Manganese is one of a small group of elements that humans use daily. It is in a variety of items made from metallic alloys, and manufacturers use it to produce stainless steel and aluminum beverage cans. Manganese also plays a role in human physiology as a primary component in an important mitochondrial antioxidant and in a number of metabolic enzymes.
The history of man's use of manganese reaches back to the Stone Age. Cave paintings estimated to be between 24,000 to 30,000 years old were made with pigments that were created from naturally formed oxides of manganese found in the earth. The Ancient Romans created weapons that were superior to those of their enemies by using manganese to increase the strength of their metalwork.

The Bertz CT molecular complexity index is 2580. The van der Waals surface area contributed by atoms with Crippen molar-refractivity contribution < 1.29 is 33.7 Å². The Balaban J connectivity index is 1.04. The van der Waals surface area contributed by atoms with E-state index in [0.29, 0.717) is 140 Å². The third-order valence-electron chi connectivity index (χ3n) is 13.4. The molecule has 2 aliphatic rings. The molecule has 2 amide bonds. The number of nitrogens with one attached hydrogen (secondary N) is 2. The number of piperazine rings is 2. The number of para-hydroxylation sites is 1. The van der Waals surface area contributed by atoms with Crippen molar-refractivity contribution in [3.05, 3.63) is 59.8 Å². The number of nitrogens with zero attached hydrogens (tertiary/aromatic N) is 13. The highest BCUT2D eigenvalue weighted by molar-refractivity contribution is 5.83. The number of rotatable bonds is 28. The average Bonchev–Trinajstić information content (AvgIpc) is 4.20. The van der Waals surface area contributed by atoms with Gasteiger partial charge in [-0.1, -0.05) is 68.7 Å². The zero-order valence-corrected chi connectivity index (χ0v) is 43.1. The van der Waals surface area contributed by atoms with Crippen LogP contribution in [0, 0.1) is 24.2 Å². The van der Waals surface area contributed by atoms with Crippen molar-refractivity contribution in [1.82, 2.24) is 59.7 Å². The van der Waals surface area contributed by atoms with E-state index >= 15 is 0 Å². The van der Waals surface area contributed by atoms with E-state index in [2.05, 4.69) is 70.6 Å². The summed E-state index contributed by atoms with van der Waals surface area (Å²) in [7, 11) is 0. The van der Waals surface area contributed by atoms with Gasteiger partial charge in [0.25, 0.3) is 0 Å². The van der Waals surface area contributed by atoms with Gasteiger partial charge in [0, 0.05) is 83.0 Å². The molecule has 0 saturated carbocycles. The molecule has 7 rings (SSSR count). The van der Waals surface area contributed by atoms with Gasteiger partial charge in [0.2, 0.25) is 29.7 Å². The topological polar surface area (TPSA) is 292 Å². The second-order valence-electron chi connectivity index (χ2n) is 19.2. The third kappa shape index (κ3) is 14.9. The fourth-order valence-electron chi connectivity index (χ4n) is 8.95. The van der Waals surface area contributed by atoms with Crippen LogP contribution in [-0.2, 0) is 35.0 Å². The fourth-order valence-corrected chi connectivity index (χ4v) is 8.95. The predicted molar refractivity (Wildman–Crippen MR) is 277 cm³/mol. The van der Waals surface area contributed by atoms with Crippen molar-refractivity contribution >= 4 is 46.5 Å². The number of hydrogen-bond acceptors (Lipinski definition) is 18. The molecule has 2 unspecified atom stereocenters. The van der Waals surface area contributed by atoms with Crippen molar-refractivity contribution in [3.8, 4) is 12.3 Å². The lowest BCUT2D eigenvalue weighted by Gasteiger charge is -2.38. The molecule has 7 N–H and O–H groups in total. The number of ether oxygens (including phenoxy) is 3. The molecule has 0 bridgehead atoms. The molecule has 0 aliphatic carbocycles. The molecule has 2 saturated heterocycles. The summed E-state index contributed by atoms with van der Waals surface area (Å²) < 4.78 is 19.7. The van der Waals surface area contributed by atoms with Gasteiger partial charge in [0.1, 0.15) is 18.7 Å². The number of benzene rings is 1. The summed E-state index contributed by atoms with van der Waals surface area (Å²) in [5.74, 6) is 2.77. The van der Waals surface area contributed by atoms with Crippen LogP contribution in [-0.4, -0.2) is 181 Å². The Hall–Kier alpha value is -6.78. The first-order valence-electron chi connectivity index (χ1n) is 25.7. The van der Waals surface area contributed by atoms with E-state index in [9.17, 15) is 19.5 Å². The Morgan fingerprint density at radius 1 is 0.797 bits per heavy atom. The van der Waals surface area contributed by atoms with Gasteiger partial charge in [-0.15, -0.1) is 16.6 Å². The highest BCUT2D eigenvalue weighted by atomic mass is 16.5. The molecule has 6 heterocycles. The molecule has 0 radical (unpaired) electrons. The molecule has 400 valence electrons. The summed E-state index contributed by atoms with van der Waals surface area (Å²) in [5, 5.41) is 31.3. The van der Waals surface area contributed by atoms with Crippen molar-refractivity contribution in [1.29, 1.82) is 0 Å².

Like the similar-sounding element, magnesium, manganese was first mined in ancient times in the Magnesia region of Greece. It is the 12th most abundant element found in the Earth's crust. The majority of the world's manganese deposits are in South Africa.